How would you feel if you purchased a home in a particular neighbourhood specifically because of the school catchment, only to find later that your child would actually be going to a different (arguably less desirable) school?
That's basically what's happened to a bunch of young families who live in Liberty Village.
Up until April of this year it was understood that Liberty Village was part of the Givins/Shaw catchment.
About halfway through the month though, a letter went out informing everyone of a proposed redistricting. My family got the notice because we live in the catchment (my oldest daughter is starting kindergarten at Givins/Shaw in September, and her younger sister will be following suit in another couple of years).
The letter contained a poorly detailed map showing where the new boundaries would be; the map was vague and had a lot of people unsure of whether or not they’d be affected.
None of us got any real answers until the public meeting that was held a couple of weeks later in early May.
I was at that meeting, and what it all boils down to is this:
Givins/Shaw school is over capacity now and will certainly be unable to accommodate all of the students that are entering the system over the next bunch of years. The school board took a look at the neighbouring schools, and saw that the Queen Victoria school in Parkdale was well under capacity. So, it made sense for them to propose a rejigging of the catchment boundaries and send a chunk of the population over to Queen Victoria. Liberty Village will make up the bulk of that chunk.
Are parents in Liberty Village upset with this news? Without a doubt.
A bunch of Liberty Village parents were there at the meeting in May to voice their opinions about the proposed redistricting and about how all of this has been handled.
We heard from one father who's now going to have two sons in different schools at the same time. The logistics of dropping off and picking up his boys is going to be a daily hassle, and it’s going to significantly alter their after-school routine (which currently consists of quality-time spent in the Givins/Shaw area).
We heard from another parent who said their home search was based primarily around buying into the Givins/Shaw catchment. If they had known that the catchment was going to change, they never would've bought in Liberty Village.
From my perspective as a realtor, it's this last point that interests me most.
School catchment is usually at the top of the list of must-haves & deal-breakers when a young family shops for a new home. It’s certainly a big part of my focus when I’m working with buyers who fit into this category.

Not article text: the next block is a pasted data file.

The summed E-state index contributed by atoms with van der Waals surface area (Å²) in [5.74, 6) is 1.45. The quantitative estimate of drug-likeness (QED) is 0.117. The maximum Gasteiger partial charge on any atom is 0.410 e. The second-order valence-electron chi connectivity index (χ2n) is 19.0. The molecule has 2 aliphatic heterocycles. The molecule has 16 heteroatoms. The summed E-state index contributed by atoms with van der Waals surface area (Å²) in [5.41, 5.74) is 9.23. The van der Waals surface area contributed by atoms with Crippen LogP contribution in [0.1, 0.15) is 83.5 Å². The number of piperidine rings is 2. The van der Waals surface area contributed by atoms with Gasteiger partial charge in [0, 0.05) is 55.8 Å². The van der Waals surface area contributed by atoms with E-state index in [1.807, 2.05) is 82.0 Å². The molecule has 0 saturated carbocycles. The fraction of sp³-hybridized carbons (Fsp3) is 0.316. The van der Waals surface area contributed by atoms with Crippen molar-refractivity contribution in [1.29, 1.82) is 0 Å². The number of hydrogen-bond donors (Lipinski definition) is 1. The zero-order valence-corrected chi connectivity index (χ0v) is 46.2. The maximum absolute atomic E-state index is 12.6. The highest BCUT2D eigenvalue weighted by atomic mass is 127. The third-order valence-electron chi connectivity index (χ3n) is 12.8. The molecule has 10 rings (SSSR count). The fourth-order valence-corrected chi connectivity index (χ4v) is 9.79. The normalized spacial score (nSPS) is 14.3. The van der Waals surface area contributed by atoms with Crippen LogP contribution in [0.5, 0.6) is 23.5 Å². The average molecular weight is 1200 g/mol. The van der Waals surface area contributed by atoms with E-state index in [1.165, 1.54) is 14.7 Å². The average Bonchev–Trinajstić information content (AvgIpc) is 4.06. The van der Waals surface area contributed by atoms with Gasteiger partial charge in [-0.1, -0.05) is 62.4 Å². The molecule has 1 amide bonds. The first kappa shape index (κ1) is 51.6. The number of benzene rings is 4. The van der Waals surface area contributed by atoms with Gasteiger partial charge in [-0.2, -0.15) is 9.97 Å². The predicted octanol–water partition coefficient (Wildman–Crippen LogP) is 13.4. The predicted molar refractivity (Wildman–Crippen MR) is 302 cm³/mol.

And while I’ve seen catchments get tweaked in the past (some clients of mine got a helluva deal in Roncesvalles last year, partially because of this catchment change), it’s rare to see an entire neighbourhood get redistricted the way that Liberty Village is going to be.
“Shouldn’t residents in Liberty Village have seen this coming?” I’ve heard some people say. “How can you realistically think that there wouldn’t eventually be some sort of change in such a quickly-developing area?”
Fair enough. But I think the fact that the parents weren’t notified of anything beforehand is one of the hardest things to swallow here.
And I think a number of parents assumed that other measures would’ve been taken.
A few alternative solutions were brought up by parents at the meeting: Why not build a new school in (or near) Liberty Village? What not rent space from the Artscape building on Shaw St? Why not take over the Señor Santos Catholic School at Ossington and Osler? Why not build an additional storey onto the current Givins/Shaw building? Why not consider adding portables at Givins/Shaw?
Many parents wondered why the TDSB didn’t start planning for all of this sooner; didn’t they see that the demographics in Liberty Village showed an increasing number of families?
The TDSB’s answer to this last question was simple: “We didn’t anticipate that families would be living in condos.”
Honestly, I think a lot of people didn’t anticipate it either. With the prices of freehold homes at such a high though, condo-living has become a much more viable option for many.
And the numbers are there to prove it.
While Liberty Village is home to plenty of young professionals (singles and couples), there’s no denying that families also make up a significant part of the population. Just take a look a this Toronto Star article from January 2016.
As it stands now, the board is reviewing the proposed redistricting and taking into account the feedback that was provided by parents at the meeting in May. We should have an update in the next couple of weeks about how the changes will be implemented.
It's important to note that not all children in Liberty Village will be going to Queen Victoria; the proposal outlines a set of criteria where certain children will be attending Givins/Shaw. You can read the latest news about the proposal/review on the TDSB website here.
Regardless of the specifics, the catchment boundaries are changing in September 2017 and Liberty Village is going to be affected by the change more than anyone.
Going forward, this will hopefully serve as an example (to school boards, housing developers, and parents alike) that rapidly growing neighbourhoods/areas are subject to change, and plans need to be set in place for how to handle a growing school population. Other areas in the city have already done this, so there is certainly a precedent.
If you’re thinking of making a move and would like to know how I can help, feel free to contact me for more info.